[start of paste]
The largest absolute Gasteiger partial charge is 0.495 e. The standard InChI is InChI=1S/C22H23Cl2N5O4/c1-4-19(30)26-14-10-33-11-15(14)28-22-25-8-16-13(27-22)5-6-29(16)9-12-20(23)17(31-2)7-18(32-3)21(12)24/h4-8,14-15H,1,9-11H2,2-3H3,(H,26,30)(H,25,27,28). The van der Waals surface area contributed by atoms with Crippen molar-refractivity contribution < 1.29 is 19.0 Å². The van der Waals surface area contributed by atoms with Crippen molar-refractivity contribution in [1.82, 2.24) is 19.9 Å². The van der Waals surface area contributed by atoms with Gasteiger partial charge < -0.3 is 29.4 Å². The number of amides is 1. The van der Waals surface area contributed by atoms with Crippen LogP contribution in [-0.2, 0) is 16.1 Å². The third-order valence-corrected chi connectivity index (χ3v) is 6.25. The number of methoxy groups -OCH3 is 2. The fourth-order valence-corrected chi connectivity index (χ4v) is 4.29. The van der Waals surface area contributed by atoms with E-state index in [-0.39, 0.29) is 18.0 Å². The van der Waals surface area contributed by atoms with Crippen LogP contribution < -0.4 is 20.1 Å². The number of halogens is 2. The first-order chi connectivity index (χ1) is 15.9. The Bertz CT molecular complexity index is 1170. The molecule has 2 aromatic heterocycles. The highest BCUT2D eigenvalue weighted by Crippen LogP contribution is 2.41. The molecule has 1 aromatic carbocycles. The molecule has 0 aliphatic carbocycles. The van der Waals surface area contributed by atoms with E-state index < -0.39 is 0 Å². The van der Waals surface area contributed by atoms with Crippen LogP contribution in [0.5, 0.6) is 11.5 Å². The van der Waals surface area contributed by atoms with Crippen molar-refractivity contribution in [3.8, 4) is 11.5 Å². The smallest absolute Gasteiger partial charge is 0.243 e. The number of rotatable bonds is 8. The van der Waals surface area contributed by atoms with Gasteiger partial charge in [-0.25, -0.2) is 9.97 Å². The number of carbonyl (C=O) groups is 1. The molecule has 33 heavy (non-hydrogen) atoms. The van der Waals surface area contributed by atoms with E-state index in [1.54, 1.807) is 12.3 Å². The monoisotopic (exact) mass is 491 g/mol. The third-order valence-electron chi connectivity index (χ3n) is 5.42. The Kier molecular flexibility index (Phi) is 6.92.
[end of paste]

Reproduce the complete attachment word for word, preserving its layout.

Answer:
The largest absolute Gasteiger partial charge is 0.495 e. The standard InChI is InChI=1S/C22H23Cl2N5O4/c1-4-19(30)26-14-10-33-11-15(14)28-22-25-8-16-13(27-22)5-6-29(16)9-12-20(23)17(31-2)7-18(32-3)21(12)24/h4-8,14-15H,1,9-11H2,2-3H3,(H,26,30)(H,25,27,28). The van der Waals surface area contributed by atoms with Crippen molar-refractivity contribution < 1.29 is 19.0 Å². The van der Waals surface area contributed by atoms with Crippen molar-refractivity contribution in [1.82, 2.24) is 19.9 Å². The van der Waals surface area contributed by atoms with Gasteiger partial charge < -0.3 is 29.4 Å². The number of amides is 1. The van der Waals surface area contributed by atoms with Crippen LogP contribution in [-0.2, 0) is 16.1 Å². The third-order valence-corrected chi connectivity index (χ3v) is 6.25. The number of methoxy groups -OCH3 is 2. The fourth-order valence-corrected chi connectivity index (χ4v) is 4.29. The van der Waals surface area contributed by atoms with E-state index in [-0.39, 0.29) is 18.0 Å². The van der Waals surface area contributed by atoms with Crippen LogP contribution < -0.4 is 20.1 Å². The number of halogens is 2. The first-order chi connectivity index (χ1) is 15.9. The Bertz CT molecular complexity index is 1170. The molecule has 2 aromatic heterocycles. The highest BCUT2D eigenvalue weighted by Crippen LogP contribution is 2.41. The molecule has 1 aromatic carbocycles. The molecule has 0 aliphatic carbocycles. The van der Waals surface area contributed by atoms with E-state index < -0.39 is 0 Å². The van der Waals surface area contributed by atoms with Crippen LogP contribution in [0.5, 0.6) is 11.5 Å². The van der Waals surface area contributed by atoms with Crippen molar-refractivity contribution in [3.8, 4) is 11.5 Å². The smallest absolute Gasteiger partial charge is 0.243 e. The number of rotatable bonds is 8. The van der Waals surface area contributed by atoms with Gasteiger partial charge in [-0.25, -0.2) is 9.97 Å². The number of carbonyl (C=O) groups is 1. The molecule has 33 heavy (non-hydrogen) atoms. The van der Waals surface area contributed by atoms with E-state index in [1.54, 1.807) is 12.3 Å². The monoisotopic (exact) mass is 491 g/mol. The third-order valence-electron chi connectivity index (χ3n) is 5.42. The Kier molecular flexibility index (Phi) is 6.92.